Holmside was most likely built in the early twentieth century and the Welch family were its first occupants. Although a fascinating house, it was frustrating to research because I couldn't determine the exact date of construction!
On 13 June 1860, under the sale of Crown land in the newly formed state of Queensland, Arnold Wienholt purchased 82 acres for a pound an acre. This land was described as Portion 24, Parish of Oxley, County of Stanley and was part of a colonial leasehold sheep and cattle property, which had been owned by Captain Thomas Boyland and was known as Boyland's Pocket. Wienholt also purchased the adjacent 55 acre, Portion 22 to the north. Arnold Wienholt was a pastoralist and politician from near Maryvale in Queensland. He was born in 1826 at Laugharne, Carmarthenshire, Wales and immigrated to Australia in about 1847. He purchased the properties Maryvale in 1849 and Gladfield in 1852, both on the Darling Downs, and built them into two of the finest Clydesdale studs in Australia. With his holdings on the Darling Downs to manage, Wienholt does not appear to ever have lived on his land in Brisbane, so it was most likely purchased as an investment or as additional farming land. He was either a very astute buyer, or very lucky, as on 5 October 1874 the railway line between Ipswich and Oxley West (now Sherwood) opened and was extended to Oxley Point (now Chelmer) the following year, running along the eastern side of both his blocks of land. This would have increased the value of the land dramatically and he may have even sold a portion of his land for the construction of the railway.
Access to Oxley West was further improved when the rail connection between Ipswich and Brisbane was fully linked with the opening of the Albert Bridge at Indooroopilly in 1876. Prior to this a ferry had transported train passengers across the Brisbane River. Following the arrival of the railway, a few housing estates were developed around the area, but it remained largely farm land. However, in the 1880s, a land boom saw the development of housing estates all over Brisbane, but particularly along the already established railway lines. In 1885, the township of Sherwood Estate, on the eastern side of the Brisbane to Ipswich railway and alongside the South Brisbane branch line, was offered for sale.
The name Sherwood most likely came from the name of an early farm in the district. The township was being referred to by this name from at least as early as 1873 but was officially changed from Oxley West to Sherwood around 1878. Following the sustained growth of the area, in 1891 it was formed into the separate shire of Sherwood, before being amalgamated to become part of the Greater Brisbane Council in 1925. It remained a desirable residential suburb and estate developments continued throughout the 1920s, including the “Sherwood Station Estate”, alongside the Sherwood Railway Station, which was being advertised in 1928.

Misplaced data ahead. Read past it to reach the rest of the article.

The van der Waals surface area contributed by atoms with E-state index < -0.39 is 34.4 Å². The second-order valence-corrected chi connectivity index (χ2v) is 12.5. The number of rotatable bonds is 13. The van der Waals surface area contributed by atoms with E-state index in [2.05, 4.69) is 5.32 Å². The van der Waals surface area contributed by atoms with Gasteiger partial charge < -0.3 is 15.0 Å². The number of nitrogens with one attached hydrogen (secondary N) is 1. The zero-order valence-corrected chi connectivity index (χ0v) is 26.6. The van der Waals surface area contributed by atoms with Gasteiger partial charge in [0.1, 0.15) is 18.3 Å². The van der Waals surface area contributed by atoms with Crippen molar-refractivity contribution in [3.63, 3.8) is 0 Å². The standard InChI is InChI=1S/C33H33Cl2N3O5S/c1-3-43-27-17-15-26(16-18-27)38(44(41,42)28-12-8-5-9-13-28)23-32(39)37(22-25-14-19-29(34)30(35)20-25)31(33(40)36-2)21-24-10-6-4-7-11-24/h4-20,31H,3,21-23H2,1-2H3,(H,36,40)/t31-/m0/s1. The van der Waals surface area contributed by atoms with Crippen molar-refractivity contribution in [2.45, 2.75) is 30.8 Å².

Wienholt retained his land at Sherwood until 1888, when he subdivided and sold a large chunk of it to the Queensland Deposit Bank and Building Society. This land covered fifty seven acres and eighteen perches and comprised of subdivision 4 of Portions 22 and 24 in the Parish of Oxley. Wienholt no doubt made an enormous profit on his original £82. Today's Wienholt Street in Sherwood commemorates his ownership.
The Queensland Deposit Bank and Building Society Limited (QDB&BS) was formed in 1863, and by the late 1880s was capitalising on this Queensland economic boom and associated demand for houses. This organisation was involved in land speculation and development, where large tracts of land were purchased, subdivided, developed into residential housing estates and re-sold to their shareholders. Wienholt's land was purchased for this purpose. In addition to Sherwood, the QDB&BS also developed estates in many other locations around Brisbane, including Norman Park, Toowong, Indooroopilly, Alderley and Bardon.
The QDB&BS also lent money “on long and easy terms of payment”, in the form of mortgages to pay for just the land, or the land and the construction of a house. The style of house could be chosen from a selection of stock designs by the Society’s architect, or could be custom designed. The loans could be secured with a comparatively small deposit for the time (10%) and the society also allowed people to build their houses before the land was paid for, which, unlike today, appears to have been uncommon at the time. These types of societies therefore allowed working class men and women, and others without the up-front capital, to eventually own their own house. This made home ownership achievable to a much wider section of the population then ever before.